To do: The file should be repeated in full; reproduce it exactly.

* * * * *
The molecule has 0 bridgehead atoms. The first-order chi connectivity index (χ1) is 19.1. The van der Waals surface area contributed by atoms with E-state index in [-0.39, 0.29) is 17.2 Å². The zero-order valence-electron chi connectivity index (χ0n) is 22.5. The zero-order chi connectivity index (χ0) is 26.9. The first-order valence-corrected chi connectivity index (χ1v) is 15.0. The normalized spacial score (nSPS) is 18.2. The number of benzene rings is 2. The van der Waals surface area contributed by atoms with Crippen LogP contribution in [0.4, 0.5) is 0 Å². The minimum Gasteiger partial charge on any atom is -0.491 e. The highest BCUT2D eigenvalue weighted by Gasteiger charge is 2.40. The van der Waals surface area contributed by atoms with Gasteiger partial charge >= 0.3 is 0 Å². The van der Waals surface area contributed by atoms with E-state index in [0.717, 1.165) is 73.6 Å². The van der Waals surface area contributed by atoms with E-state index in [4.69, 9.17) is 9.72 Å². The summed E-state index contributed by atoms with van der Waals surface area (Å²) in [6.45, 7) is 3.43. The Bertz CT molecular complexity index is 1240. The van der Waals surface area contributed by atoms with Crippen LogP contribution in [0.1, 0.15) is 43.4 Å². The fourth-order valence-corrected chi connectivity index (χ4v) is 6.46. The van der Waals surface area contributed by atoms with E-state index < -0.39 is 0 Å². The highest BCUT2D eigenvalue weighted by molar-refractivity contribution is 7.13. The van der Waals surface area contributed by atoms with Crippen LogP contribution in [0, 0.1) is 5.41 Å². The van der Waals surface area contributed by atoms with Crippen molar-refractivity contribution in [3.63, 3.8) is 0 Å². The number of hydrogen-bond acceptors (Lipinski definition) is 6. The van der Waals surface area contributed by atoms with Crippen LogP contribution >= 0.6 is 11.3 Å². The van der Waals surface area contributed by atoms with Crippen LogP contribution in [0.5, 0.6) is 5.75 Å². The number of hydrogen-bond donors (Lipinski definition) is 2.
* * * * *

The molecule has 0 bridgehead atoms. The first-order chi connectivity index (χ1) is 19.1. The van der Waals surface area contributed by atoms with E-state index in [-0.39, 0.29) is 17.2 Å². The zero-order valence-electron chi connectivity index (χ0n) is 22.5. The zero-order chi connectivity index (χ0) is 26.9. The first-order valence-corrected chi connectivity index (χ1v) is 15.0. The normalized spacial score (nSPS) is 18.2. The number of benzene rings is 2. The van der Waals surface area contributed by atoms with Crippen LogP contribution in [0.4, 0.5) is 0 Å². The minimum Gasteiger partial charge on any atom is -0.491 e. The highest BCUT2D eigenvalue weighted by Gasteiger charge is 2.40. The van der Waals surface area contributed by atoms with Gasteiger partial charge >= 0.3 is 0 Å². The van der Waals surface area contributed by atoms with E-state index in [0.717, 1.165) is 73.6 Å². The van der Waals surface area contributed by atoms with E-state index in [4.69, 9.17) is 9.72 Å². The summed E-state index contributed by atoms with van der Waals surface area (Å²) in [6.45, 7) is 3.43. The Bertz CT molecular complexity index is 1240. The van der Waals surface area contributed by atoms with Crippen LogP contribution in [0.1, 0.15) is 43.4 Å². The fourth-order valence-corrected chi connectivity index (χ4v) is 6.46. The van der Waals surface area contributed by atoms with E-state index < -0.39 is 0 Å². The highest BCUT2D eigenvalue weighted by molar-refractivity contribution is 7.13. The van der Waals surface area contributed by atoms with Crippen LogP contribution in [0, 0.1) is 5.41 Å². The van der Waals surface area contributed by atoms with Crippen molar-refractivity contribution in [3.63, 3.8) is 0 Å². The number of hydrogen-bond acceptors (Lipinski definition) is 6. The van der Waals surface area contributed by atoms with Crippen LogP contribution >= 0.6 is 11.3 Å². The van der Waals surface area contributed by atoms with Crippen LogP contribution in [0.5, 0.6) is 5.75 Å². The number of hydrogen-bond donors (Lipinski definition) is 2.